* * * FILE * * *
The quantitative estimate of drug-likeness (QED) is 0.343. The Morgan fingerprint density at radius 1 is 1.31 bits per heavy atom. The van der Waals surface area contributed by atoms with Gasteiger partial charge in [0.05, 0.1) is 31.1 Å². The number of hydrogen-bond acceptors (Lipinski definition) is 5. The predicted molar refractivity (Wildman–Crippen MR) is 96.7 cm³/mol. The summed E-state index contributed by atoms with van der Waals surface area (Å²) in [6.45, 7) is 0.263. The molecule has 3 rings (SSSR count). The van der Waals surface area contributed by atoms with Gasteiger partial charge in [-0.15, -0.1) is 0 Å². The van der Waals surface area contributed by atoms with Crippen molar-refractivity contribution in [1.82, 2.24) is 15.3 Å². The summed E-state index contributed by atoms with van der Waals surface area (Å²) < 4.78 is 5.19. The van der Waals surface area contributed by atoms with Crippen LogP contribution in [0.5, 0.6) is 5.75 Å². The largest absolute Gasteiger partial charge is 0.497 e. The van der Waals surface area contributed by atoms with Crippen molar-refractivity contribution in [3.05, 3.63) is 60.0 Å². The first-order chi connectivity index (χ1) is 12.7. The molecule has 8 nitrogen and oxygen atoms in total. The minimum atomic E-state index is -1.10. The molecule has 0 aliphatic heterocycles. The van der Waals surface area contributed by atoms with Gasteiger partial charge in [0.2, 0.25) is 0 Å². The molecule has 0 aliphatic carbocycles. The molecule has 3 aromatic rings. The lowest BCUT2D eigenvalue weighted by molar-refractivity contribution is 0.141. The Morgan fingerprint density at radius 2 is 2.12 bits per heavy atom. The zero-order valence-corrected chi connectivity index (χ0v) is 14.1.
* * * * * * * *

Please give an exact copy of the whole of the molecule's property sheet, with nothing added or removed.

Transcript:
The quantitative estimate of drug-likeness (QED) is 0.343. The Morgan fingerprint density at radius 1 is 1.31 bits per heavy atom. The van der Waals surface area contributed by atoms with Gasteiger partial charge in [0.05, 0.1) is 31.1 Å². The number of hydrogen-bond acceptors (Lipinski definition) is 5. The predicted molar refractivity (Wildman–Crippen MR) is 96.7 cm³/mol. The summed E-state index contributed by atoms with van der Waals surface area (Å²) in [6.45, 7) is 0.263. The molecule has 3 rings (SSSR count). The van der Waals surface area contributed by atoms with Gasteiger partial charge in [-0.15, -0.1) is 0 Å². The van der Waals surface area contributed by atoms with Crippen molar-refractivity contribution in [1.82, 2.24) is 15.3 Å². The summed E-state index contributed by atoms with van der Waals surface area (Å²) < 4.78 is 5.19. The van der Waals surface area contributed by atoms with Crippen LogP contribution in [0.5, 0.6) is 5.75 Å². The largest absolute Gasteiger partial charge is 0.497 e. The van der Waals surface area contributed by atoms with Crippen molar-refractivity contribution in [3.05, 3.63) is 60.0 Å². The first-order chi connectivity index (χ1) is 12.7. The molecule has 8 nitrogen and oxygen atoms in total. The minimum atomic E-state index is -1.10. The molecule has 0 aliphatic heterocycles. The van der Waals surface area contributed by atoms with Gasteiger partial charge in [0.2, 0.25) is 0 Å². The molecule has 0 aliphatic carbocycles. The molecule has 3 aromatic rings. The lowest BCUT2D eigenvalue weighted by molar-refractivity contribution is 0.141. The Morgan fingerprint density at radius 2 is 2.12 bits per heavy atom. The zero-order valence-corrected chi connectivity index (χ0v) is 14.1.